Middlesbrough Literary Festival
The Middlesbrough Literary Festival continues to go from strength to strength.
Last night brought a particular highlight, with Sarah Waters in conversation with Professor Kate Chedgzoy (Professor of Renaissance Literature at Newcastle University).
The venue: Middlesbrough Central Library
The stage is set
Sara Dennis - Adult Services Manager and head of the small team behind the excellent festival - introduces the session.
Kate Chedgzoy and Sarah Waters
The rapport between Kate and Sarah was quite evident. Kate was obviously very well prepared and knowledgeable; Sarah always appeared genuinely delighted to be at the festival. Here's a biographical snippet I hadn't read anywhere before - Sarah lived in Middlesbrough for several years between her early childhood and her current London-based life.
Sarah is undoubtedly one of our top authors (some - if not all - of her novels should be very familiar to all readers: Tipping the Velvet, Affinity, Fingersmith, The Night Watch and The Little Stranger have all won a number of awards and the first three were adapted for television).
The first part of the discussion focussed mainly on 'The Little Stranger' (one of my top two books of recent years; the other being 'Small Island' by Andrea Levy).
Set in the late 1940s, it was originally planned as a comment on the social changes in post-war Britain and although that remains a strong element throughout the book, the main narrative developed into tale of a more supernatural nature. Although not exactly a horror story, there are certainly gothic overtones and a large slice if ambiguity which has led to many discussions and theories as to the true nature of The Little Stranger.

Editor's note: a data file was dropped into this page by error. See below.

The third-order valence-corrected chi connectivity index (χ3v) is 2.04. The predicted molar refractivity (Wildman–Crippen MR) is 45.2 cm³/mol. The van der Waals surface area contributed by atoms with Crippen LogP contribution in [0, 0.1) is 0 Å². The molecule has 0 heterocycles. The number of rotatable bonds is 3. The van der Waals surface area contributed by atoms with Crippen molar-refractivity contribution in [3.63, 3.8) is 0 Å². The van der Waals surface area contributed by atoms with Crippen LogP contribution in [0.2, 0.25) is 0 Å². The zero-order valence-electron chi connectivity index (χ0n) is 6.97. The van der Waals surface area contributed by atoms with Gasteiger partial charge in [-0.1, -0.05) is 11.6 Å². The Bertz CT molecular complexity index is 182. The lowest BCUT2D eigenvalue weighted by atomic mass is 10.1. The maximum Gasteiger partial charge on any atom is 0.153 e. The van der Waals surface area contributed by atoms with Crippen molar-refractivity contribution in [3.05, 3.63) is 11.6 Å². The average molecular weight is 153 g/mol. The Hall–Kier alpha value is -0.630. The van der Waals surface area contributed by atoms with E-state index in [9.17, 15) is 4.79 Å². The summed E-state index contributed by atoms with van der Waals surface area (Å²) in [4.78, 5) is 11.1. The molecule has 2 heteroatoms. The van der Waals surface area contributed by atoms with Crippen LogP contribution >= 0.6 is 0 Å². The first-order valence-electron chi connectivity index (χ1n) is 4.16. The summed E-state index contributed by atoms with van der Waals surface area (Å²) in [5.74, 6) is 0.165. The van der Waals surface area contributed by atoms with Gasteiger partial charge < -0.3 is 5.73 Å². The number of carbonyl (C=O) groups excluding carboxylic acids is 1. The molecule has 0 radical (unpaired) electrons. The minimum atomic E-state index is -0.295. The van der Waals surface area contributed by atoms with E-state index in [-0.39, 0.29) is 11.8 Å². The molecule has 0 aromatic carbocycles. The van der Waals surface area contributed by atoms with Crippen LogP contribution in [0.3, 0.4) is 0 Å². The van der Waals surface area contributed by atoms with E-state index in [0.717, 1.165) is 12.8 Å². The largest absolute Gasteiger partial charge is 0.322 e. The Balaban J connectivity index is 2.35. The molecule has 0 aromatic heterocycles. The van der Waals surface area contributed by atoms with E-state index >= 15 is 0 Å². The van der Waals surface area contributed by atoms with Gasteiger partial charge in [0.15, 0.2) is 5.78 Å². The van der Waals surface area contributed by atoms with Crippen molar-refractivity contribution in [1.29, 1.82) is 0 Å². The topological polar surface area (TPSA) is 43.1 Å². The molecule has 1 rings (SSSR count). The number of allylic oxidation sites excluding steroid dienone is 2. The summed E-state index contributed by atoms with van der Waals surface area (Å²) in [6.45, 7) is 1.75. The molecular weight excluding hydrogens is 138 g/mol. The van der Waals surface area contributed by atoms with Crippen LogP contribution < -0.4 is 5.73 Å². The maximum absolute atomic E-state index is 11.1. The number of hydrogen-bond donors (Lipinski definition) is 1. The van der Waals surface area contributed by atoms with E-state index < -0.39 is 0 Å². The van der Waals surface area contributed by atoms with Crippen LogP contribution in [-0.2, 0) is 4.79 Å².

After approximately 35 absorbing minutes, questions were invited from the audience. Needless to say, the event was fully booked, with 100 people enjoying the evening. Prompting questions can often lead to deadly silence, but there was no danger of that happening here!
The questions ranged from the discipline required to be a successful writer (1,000 words per day is Sarah's preference), the possibility of adaptations of 'The Night Watch' and 'The Little Stranger' (there is definitely interest and both might be in the pipeline), general research, spiritualism, feminism and lesbianism.
After 70 thoroughly enjoyable minutes, the discussion drew to a close. Sarah spent the next 45 minutes chatting and signing copies of her novels.
It was a truly memorable evening. Bringing literature to life is, of course, one of the biggest aims of a literary festival and when it animates, inspires and generally makes a lot of people very happy, then something special has definitely been achieved.
Great events always leave one wanting more. I have another article on Sarah to come soon, so stay tuned.
Meanwhile, pop along to the festival website, pick out some events, go along and be entertained and inspired!
The official website of Sarah Waters is here:
My first article about this year's festival can be found here: